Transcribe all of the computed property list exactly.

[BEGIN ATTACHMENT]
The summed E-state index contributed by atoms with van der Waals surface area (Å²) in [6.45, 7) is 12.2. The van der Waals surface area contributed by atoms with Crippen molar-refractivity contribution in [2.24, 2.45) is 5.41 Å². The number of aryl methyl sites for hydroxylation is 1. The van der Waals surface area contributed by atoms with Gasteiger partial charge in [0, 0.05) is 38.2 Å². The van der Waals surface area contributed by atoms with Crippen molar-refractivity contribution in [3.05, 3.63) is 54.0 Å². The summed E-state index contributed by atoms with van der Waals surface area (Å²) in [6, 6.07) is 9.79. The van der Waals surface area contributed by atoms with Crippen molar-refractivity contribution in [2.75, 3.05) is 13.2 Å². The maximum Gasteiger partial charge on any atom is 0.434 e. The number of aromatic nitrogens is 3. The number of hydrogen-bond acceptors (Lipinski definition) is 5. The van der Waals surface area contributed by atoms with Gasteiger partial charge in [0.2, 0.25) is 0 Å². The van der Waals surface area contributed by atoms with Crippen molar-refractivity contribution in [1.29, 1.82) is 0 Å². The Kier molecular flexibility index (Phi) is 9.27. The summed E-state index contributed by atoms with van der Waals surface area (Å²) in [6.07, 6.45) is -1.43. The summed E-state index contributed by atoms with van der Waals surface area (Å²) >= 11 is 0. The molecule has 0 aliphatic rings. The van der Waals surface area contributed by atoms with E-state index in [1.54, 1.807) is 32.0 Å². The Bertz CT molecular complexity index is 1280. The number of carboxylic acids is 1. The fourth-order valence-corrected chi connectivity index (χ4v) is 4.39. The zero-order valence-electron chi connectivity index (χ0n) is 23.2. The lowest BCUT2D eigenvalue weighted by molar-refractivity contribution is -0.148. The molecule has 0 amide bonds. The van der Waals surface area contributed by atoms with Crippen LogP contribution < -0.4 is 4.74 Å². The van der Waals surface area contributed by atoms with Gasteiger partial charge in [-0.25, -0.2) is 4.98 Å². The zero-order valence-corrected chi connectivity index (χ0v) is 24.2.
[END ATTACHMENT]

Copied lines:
The summed E-state index contributed by atoms with van der Waals surface area (Å²) in [6.45, 7) is 12.2. The van der Waals surface area contributed by atoms with Crippen molar-refractivity contribution in [2.24, 2.45) is 5.41 Å². The number of aryl methyl sites for hydroxylation is 1. The van der Waals surface area contributed by atoms with Gasteiger partial charge in [0, 0.05) is 38.2 Å². The van der Waals surface area contributed by atoms with Crippen molar-refractivity contribution in [3.05, 3.63) is 54.0 Å². The summed E-state index contributed by atoms with van der Waals surface area (Å²) in [6, 6.07) is 9.79. The van der Waals surface area contributed by atoms with Crippen molar-refractivity contribution in [2.75, 3.05) is 13.2 Å². The maximum Gasteiger partial charge on any atom is 0.434 e. The number of aromatic nitrogens is 3. The number of hydrogen-bond acceptors (Lipinski definition) is 5. The van der Waals surface area contributed by atoms with Gasteiger partial charge in [0.2, 0.25) is 0 Å². The van der Waals surface area contributed by atoms with Crippen molar-refractivity contribution in [1.29, 1.82) is 0 Å². The Kier molecular flexibility index (Phi) is 9.27. The summed E-state index contributed by atoms with van der Waals surface area (Å²) in [6.07, 6.45) is -1.43. The summed E-state index contributed by atoms with van der Waals surface area (Å²) >= 11 is 0. The molecule has 0 aliphatic rings. The van der Waals surface area contributed by atoms with E-state index in [1.54, 1.807) is 32.0 Å². The Bertz CT molecular complexity index is 1280. The number of carboxylic acids is 1. The fourth-order valence-corrected chi connectivity index (χ4v) is 4.39. The zero-order valence-electron chi connectivity index (χ0n) is 23.2. The lowest BCUT2D eigenvalue weighted by molar-refractivity contribution is -0.148. The molecule has 0 amide bonds. The van der Waals surface area contributed by atoms with Crippen LogP contribution < -0.4 is 4.74 Å². The van der Waals surface area contributed by atoms with Gasteiger partial charge in [-0.25, -0.2) is 4.98 Å². The zero-order valence-corrected chi connectivity index (χ0v) is 24.2.